Scofield’s ‘jam’ hits all the right notes

Trip-hop beats, hip-hop samples, four hands worth of guitar, a bald jazz sage at the head of a flaming carpet ride called the uberjam – that’s German for “big jam.” The sage, of course, is John Scofield. The hands, his. Uberjam is his latest release. And the show is coming to North Adams’ very own MASS MoCA on Friday, April 25th. Scofield will appear with his band (Jesse Murphy, bass; Adam Deitch, drums; Avi Bortnick, rhythm/acoustic guitar and samples) to rock the uberjam in the main concert hall only yards from where, several years before, the football-field-length Uberorgan blared continuously, at intervals, according to a scrolling electronic score. No one ever claimed that the Uberorgan could take its listeners “on a modern journey of forward-thinking compositions and captivating improvisations.” The downside to the Uberjam is that it has no large cardboard bells for you to stick your head into. The upside is that, instead, the music gets in your head.

As part of the Williamstown Jazz Festival, Scofield’s appearance marks a turn away from the conventional for our annual celebration of all things jazz. In years past, such artists as Regina Carter and the Lincoln Center Jazz Orchestra played to packed houses of jazz lovers. Their approach, while influenced by the modern evolution of jazz, harkens back to what some see as the by-gone era of jazz greatness, be that the era of the big band or bebop, New Orleans or modal.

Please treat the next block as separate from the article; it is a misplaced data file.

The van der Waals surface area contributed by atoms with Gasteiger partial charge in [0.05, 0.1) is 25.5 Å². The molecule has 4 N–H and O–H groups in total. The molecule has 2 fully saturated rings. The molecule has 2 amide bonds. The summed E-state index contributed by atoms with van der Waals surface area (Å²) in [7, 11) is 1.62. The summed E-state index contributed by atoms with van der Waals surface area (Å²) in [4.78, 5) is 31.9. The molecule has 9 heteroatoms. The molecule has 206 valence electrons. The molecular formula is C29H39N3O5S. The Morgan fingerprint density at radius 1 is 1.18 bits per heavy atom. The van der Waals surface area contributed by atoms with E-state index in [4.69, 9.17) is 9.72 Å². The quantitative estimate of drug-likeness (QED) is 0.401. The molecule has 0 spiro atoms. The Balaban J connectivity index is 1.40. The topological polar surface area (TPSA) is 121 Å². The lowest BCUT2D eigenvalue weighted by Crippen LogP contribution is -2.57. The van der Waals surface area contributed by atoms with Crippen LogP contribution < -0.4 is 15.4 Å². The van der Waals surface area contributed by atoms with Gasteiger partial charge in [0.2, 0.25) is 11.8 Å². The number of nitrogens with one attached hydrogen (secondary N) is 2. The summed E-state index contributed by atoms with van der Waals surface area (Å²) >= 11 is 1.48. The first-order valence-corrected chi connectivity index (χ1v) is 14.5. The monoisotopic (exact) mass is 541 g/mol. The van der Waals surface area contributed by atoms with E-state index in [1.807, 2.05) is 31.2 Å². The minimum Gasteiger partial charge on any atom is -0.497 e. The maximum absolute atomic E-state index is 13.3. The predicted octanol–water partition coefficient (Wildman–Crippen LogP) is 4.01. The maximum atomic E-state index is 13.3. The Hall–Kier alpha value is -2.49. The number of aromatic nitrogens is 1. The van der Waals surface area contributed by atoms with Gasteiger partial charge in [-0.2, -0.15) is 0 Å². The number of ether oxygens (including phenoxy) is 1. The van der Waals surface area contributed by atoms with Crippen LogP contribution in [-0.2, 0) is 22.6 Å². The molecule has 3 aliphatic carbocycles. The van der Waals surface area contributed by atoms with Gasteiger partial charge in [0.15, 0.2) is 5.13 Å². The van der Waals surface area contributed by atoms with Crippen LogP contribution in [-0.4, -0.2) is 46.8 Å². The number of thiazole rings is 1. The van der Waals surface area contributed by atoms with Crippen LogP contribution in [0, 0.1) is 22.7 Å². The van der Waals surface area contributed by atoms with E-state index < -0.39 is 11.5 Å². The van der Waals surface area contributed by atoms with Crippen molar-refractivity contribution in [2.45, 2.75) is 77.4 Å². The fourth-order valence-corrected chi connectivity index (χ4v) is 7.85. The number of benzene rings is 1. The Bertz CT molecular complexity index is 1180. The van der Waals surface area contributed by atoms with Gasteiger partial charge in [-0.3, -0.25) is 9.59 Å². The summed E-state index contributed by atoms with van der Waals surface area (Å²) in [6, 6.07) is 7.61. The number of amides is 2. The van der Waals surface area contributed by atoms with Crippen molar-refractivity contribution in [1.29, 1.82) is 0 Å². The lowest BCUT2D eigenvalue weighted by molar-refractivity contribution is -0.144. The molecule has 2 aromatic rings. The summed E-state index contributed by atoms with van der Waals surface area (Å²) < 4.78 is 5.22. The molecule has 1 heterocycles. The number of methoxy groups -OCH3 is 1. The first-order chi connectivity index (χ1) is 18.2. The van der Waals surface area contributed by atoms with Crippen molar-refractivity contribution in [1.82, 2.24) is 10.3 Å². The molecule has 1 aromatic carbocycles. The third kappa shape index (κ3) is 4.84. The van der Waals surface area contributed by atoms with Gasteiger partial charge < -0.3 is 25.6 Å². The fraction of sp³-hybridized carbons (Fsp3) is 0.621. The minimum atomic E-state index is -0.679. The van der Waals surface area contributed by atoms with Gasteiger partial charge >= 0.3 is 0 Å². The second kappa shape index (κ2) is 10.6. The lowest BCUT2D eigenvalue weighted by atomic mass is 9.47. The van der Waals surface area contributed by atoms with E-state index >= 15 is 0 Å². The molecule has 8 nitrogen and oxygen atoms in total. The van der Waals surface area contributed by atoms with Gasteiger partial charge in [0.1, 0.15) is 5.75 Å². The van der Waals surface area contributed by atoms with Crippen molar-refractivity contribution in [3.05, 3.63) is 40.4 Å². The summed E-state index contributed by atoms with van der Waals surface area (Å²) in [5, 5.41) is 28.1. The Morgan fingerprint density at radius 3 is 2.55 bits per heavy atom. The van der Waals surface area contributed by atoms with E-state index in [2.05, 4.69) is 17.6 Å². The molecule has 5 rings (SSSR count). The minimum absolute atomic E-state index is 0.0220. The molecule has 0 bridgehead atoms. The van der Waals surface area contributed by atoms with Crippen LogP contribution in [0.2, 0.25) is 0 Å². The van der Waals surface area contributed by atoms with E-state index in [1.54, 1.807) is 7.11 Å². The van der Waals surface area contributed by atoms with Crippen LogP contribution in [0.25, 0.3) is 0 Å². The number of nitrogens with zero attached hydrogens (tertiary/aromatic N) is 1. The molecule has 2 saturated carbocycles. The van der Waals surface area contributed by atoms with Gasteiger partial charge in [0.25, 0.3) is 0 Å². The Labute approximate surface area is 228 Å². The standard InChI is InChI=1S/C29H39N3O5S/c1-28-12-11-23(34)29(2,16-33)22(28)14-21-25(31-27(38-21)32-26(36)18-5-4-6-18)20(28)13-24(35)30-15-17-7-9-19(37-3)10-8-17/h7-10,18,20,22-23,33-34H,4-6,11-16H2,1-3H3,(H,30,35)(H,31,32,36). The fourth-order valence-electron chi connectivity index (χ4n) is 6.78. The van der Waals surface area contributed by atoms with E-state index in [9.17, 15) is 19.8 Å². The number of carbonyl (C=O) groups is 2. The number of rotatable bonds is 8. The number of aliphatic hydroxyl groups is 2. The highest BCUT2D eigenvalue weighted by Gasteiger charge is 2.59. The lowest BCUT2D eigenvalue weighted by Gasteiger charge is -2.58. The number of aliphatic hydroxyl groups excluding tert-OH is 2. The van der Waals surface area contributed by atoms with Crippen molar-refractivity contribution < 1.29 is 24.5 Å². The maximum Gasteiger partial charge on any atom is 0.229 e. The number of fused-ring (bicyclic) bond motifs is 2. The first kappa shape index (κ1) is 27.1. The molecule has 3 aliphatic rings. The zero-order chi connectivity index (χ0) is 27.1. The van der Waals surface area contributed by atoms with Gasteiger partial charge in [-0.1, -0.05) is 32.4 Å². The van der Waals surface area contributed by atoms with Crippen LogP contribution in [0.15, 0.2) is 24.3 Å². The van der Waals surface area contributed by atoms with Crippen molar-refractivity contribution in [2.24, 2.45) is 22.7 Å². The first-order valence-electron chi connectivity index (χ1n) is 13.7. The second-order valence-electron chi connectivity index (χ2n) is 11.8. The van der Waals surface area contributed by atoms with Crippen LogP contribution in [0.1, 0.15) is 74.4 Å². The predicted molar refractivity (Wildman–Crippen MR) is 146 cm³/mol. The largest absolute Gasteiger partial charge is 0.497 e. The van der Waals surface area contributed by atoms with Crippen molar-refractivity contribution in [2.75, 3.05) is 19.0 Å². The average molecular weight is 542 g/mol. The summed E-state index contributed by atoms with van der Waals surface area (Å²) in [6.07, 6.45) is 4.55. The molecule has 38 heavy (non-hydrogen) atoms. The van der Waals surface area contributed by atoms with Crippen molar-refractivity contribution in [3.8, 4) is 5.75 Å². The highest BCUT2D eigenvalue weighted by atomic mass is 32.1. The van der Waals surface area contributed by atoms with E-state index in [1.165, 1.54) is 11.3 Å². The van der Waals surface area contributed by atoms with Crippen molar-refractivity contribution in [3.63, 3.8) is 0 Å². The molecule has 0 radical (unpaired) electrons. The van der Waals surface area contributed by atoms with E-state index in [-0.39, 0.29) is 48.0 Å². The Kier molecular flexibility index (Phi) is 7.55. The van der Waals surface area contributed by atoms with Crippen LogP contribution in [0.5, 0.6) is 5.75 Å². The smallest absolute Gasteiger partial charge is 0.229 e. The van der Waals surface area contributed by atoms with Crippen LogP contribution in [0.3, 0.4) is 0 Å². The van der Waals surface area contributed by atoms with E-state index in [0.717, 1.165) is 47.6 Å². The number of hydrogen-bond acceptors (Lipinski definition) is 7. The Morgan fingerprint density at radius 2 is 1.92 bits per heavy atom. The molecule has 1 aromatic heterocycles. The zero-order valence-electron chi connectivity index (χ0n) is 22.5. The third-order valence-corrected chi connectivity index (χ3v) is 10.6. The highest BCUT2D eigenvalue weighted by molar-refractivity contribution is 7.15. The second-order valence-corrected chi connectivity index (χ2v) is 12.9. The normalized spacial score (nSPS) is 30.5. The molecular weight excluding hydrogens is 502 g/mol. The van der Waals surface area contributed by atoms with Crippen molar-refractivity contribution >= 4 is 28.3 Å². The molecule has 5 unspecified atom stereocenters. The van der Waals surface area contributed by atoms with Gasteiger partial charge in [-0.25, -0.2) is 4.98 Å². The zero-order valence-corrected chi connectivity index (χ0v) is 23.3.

And rarely were these artists celebrated by their fans in clouds of smoke or portrayed in posters as bald and many-armed. But Scofield has made a career of crossing and re-crossing the invisible line between jazz, on the one hand, and all other types of music (rock, hip-hop, R&B, dance, even classical) on the other.

As a child growing up in suburban Connecticut, Schofield began playing rock and blues guitar at age 11. He took an ardent interest in jazz when a teacher turned him on to guitar greats Wes Montgomery, Jim Hall and Pat Martino. After attending the Berklee College of Music, Scofield burst onto the scene, playing with a wide variety of bandleaders and musicians including Charles Mingus, Herbie Hancock, Chick Corea, Joe Henderson, Gerry Mulligan, McCoy Tyner, Jim Hall and Gary Burton. In 1982, he began a fruitful three-and-a-half year stint touring with the erstwhile and ever-hoarse Miles Davis.

Scofield has also recorded as a bandleader since the late ’70s, “establishing himself,” his bio reads, “as an influential and innovative player and composer.” His composing and playing style recalls the greats of jazz while moving beyond, into the foggy nether regions of improvisational and – one hesitates to say – post-modern musical expression. Currently, Scofield appears with such avant-jazz players as Bill Frisell, Medeski, Martin & Wood and Government Mule. So get relaxed, take it all in, and come to the show.

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